A table with a column that is a primary key has PRI

mysql> create table penguins (foo INT primary key); Query OK, 0 rows affected (0.02 sec)  mysql> desc penguins; +-------+---------+------+-----+---------+-------+ | Field | Type    | Null | Key | Default | Extra | +-------+---------+------+-----+---------+-------+ | foo   | int(11) | NO   | PRI | NULL    |       | +-------+---------+------+-----+---------+-------+ 1 row in set (0.00 sec) 

A table with a column that is a unique key has UNI:

mysql> create table penguins (foo INT unique); Query OK, 0 rows affected (0.01 sec)  mysql> desc penguins; +-------+---------+------+-----+---------+-------+ | Field | Type    | Null | Key | Default | Extra | +-------+---------+------+-----+---------+-------+ | foo   | int(11) | YES  | UNI | NULL    |       | +-------+---------+------+-----+---------+-------+ 1 row in set (0.00 sec) 

A table with an index covering foo and bar has MUL only on foo:

mysql> create table penguins (foo INT, bar INT, index(foo, bar)); Query OK, 0 rows affected (0.01 sec)  mysql> desc penguins; +-------+---------+------+-----+---------+-------+ | Field | Type    | Null | Key | Default | Extra | +-------+---------+------+-----+---------+-------+ | foo   | int(11) | YES  | MUL | NULL    |       | | bar   | int(11) | YES  |     | NULL    |       | +-------+---------+------+-----+---------+-------+ 2 rows in set (0.00 sec)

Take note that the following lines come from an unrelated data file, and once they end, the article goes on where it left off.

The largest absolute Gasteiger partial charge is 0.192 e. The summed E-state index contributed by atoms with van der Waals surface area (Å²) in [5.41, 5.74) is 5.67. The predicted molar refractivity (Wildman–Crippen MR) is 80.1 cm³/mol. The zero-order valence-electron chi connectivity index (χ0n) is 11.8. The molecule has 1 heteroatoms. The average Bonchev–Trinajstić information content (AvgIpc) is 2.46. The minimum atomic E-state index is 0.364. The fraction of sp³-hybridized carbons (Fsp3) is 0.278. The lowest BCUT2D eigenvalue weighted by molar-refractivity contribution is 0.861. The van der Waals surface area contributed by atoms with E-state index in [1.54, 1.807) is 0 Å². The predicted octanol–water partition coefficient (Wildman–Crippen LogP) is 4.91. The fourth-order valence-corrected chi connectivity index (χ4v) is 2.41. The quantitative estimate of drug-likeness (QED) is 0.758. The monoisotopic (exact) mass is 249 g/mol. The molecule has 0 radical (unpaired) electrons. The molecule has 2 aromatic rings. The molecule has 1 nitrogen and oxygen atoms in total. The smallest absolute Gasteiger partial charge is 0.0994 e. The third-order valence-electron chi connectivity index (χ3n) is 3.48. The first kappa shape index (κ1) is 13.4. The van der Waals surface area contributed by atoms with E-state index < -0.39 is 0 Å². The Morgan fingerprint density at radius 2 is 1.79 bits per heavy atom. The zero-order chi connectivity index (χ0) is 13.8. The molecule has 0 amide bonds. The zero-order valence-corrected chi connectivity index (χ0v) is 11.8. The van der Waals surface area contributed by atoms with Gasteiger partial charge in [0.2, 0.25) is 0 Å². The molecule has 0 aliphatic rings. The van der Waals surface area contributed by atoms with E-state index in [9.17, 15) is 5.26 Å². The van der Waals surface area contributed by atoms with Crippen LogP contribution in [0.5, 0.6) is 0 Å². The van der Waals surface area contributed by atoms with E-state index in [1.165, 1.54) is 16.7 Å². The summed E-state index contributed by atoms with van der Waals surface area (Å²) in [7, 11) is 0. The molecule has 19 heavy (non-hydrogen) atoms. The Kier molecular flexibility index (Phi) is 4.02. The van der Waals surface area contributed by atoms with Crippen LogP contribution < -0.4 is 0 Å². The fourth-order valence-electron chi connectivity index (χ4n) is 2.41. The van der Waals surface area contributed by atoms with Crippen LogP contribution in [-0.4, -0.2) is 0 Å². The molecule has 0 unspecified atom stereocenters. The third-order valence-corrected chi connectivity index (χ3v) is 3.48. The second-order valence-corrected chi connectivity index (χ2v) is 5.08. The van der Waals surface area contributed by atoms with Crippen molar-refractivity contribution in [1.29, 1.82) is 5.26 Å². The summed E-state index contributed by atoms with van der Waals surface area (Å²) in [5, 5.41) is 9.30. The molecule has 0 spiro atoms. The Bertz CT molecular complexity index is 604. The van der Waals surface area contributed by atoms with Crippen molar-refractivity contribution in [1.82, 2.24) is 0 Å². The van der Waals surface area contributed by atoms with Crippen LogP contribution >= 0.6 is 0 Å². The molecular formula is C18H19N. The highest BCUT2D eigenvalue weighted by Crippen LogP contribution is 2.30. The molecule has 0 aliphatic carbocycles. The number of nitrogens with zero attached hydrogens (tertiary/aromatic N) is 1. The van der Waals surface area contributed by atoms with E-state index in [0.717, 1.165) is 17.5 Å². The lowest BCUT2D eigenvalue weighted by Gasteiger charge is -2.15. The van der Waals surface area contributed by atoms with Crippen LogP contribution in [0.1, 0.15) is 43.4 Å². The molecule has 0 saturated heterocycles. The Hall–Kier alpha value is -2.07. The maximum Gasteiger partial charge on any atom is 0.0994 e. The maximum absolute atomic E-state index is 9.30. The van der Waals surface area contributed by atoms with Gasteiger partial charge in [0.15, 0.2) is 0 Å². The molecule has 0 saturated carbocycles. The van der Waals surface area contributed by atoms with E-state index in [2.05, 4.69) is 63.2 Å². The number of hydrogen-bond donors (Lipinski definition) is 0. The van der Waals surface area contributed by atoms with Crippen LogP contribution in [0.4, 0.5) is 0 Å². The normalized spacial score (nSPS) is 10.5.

A table with two separate indexes on two columns has MUL for each one

mysql> create table penguins (foo INT, bar int, index(foo), index(bar)); Query OK, 0 rows affected (0.01 sec)  mysql> desc penguins; +-------+---------+------+-----+---------+-------+ | Field | Type    | Null | Key | Default | Extra | +-------+---------+------+-----+---------+-------+ | foo   | int(11) | YES  | MUL | NULL    |       | | bar   | int(11) | YES  | MUL | NULL    |       | +-------+---------+------+-----+---------+-------+ 2 rows in set (0.00 sec) 

A table with an Index spanning three columns has MUL on the first:

mysql> create table penguins (foo INT,         bar INT,         baz INT,         INDEX name (foo, bar, baz)); Query OK, 0 rows affected (0.01 sec)  mysql> desc penguins; +-------+---------+------+-----+---------+-------+ | Field | Type    | Null | Key | Default | Extra | +-------+---------+------+-----+---------+-------+ | foo   | int(11) | YES  | MUL | NULL    |       | | bar   | int(11) | YES  |     | NULL    |       | | baz   | int(11) | YES  |     | NULL    |       | +-------+---------+------+-----+---------+-------+ 3 rows in set (0.00 sec) 

A table with a foreign key that references another table's primary key is MUL